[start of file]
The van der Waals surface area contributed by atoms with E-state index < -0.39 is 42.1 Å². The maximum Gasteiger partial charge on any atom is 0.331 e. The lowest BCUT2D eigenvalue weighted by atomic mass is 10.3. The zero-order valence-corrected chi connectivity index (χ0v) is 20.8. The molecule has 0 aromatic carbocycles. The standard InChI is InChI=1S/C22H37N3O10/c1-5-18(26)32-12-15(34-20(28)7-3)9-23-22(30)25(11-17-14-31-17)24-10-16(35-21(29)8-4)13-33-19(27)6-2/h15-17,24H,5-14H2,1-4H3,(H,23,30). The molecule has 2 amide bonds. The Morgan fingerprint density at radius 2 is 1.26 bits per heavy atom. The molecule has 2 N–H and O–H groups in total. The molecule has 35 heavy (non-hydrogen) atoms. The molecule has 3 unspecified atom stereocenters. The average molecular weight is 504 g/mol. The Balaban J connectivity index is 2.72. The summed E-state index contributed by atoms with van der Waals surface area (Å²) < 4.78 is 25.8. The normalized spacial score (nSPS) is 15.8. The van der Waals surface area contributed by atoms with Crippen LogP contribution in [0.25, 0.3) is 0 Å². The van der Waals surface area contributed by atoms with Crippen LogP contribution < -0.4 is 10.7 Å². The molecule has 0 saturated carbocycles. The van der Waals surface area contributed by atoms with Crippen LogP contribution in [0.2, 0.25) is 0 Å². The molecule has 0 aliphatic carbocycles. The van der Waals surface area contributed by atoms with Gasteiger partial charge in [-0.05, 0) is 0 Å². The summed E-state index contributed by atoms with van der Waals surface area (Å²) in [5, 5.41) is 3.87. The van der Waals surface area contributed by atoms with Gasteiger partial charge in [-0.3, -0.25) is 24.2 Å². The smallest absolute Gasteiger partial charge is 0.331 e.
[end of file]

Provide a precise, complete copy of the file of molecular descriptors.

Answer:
The van der Waals surface area contributed by atoms with E-state index < -0.39 is 42.1 Å². The maximum Gasteiger partial charge on any atom is 0.331 e. The lowest BCUT2D eigenvalue weighted by atomic mass is 10.3. The zero-order valence-corrected chi connectivity index (χ0v) is 20.8. The molecule has 0 aromatic carbocycles. The standard InChI is InChI=1S/C22H37N3O10/c1-5-18(26)32-12-15(34-20(28)7-3)9-23-22(30)25(11-17-14-31-17)24-10-16(35-21(29)8-4)13-33-19(27)6-2/h15-17,24H,5-14H2,1-4H3,(H,23,30). The molecule has 2 amide bonds. The Morgan fingerprint density at radius 2 is 1.26 bits per heavy atom. The molecule has 2 N–H and O–H groups in total. The molecule has 35 heavy (non-hydrogen) atoms. The molecule has 3 unspecified atom stereocenters. The average molecular weight is 504 g/mol. The Balaban J connectivity index is 2.72. The summed E-state index contributed by atoms with van der Waals surface area (Å²) < 4.78 is 25.8. The normalized spacial score (nSPS) is 15.8. The van der Waals surface area contributed by atoms with Crippen LogP contribution in [0.25, 0.3) is 0 Å². The van der Waals surface area contributed by atoms with Crippen LogP contribution < -0.4 is 10.7 Å². The molecule has 0 saturated carbocycles. The van der Waals surface area contributed by atoms with Crippen LogP contribution in [0.2, 0.25) is 0 Å². The molecule has 0 aliphatic carbocycles. The van der Waals surface area contributed by atoms with Gasteiger partial charge in [-0.05, 0) is 0 Å². The summed E-state index contributed by atoms with van der Waals surface area (Å²) in [5, 5.41) is 3.87. The van der Waals surface area contributed by atoms with Gasteiger partial charge in [-0.3, -0.25) is 24.2 Å². The smallest absolute Gasteiger partial charge is 0.331 e.